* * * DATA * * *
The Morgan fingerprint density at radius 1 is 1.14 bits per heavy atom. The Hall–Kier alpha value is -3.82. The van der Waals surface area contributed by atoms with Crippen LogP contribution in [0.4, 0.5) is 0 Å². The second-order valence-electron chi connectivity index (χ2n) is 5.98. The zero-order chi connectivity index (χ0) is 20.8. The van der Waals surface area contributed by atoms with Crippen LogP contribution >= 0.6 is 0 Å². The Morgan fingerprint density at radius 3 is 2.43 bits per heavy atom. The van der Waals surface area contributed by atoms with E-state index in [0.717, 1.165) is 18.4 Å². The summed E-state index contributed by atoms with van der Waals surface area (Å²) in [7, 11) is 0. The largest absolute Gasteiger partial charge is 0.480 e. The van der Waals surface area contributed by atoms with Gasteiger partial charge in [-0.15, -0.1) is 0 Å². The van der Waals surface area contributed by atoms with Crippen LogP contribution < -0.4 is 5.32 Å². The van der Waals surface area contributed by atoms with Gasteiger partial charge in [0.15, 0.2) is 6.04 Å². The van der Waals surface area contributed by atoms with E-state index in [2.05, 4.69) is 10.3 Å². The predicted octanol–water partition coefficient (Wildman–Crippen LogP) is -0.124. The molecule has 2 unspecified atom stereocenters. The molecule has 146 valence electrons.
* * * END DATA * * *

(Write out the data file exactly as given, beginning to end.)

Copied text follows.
The Morgan fingerprint density at radius 1 is 1.14 bits per heavy atom. The Hall–Kier alpha value is -3.82. The van der Waals surface area contributed by atoms with Crippen LogP contribution in [0.4, 0.5) is 0 Å². The second-order valence-electron chi connectivity index (χ2n) is 5.98. The zero-order chi connectivity index (χ0) is 20.8. The van der Waals surface area contributed by atoms with Crippen LogP contribution >= 0.6 is 0 Å². The Morgan fingerprint density at radius 3 is 2.43 bits per heavy atom. The van der Waals surface area contributed by atoms with E-state index in [0.717, 1.165) is 18.4 Å². The summed E-state index contributed by atoms with van der Waals surface area (Å²) in [7, 11) is 0. The largest absolute Gasteiger partial charge is 0.480 e. The van der Waals surface area contributed by atoms with Gasteiger partial charge in [-0.15, -0.1) is 0 Å². The van der Waals surface area contributed by atoms with Crippen LogP contribution < -0.4 is 5.32 Å². The van der Waals surface area contributed by atoms with Gasteiger partial charge in [0.15, 0.2) is 6.04 Å². The van der Waals surface area contributed by atoms with E-state index in [2.05, 4.69) is 10.3 Å². The predicted octanol–water partition coefficient (Wildman–Crippen LogP) is -0.124. The molecule has 2 unspecified atom stereocenters. The molecule has 146 valence electrons.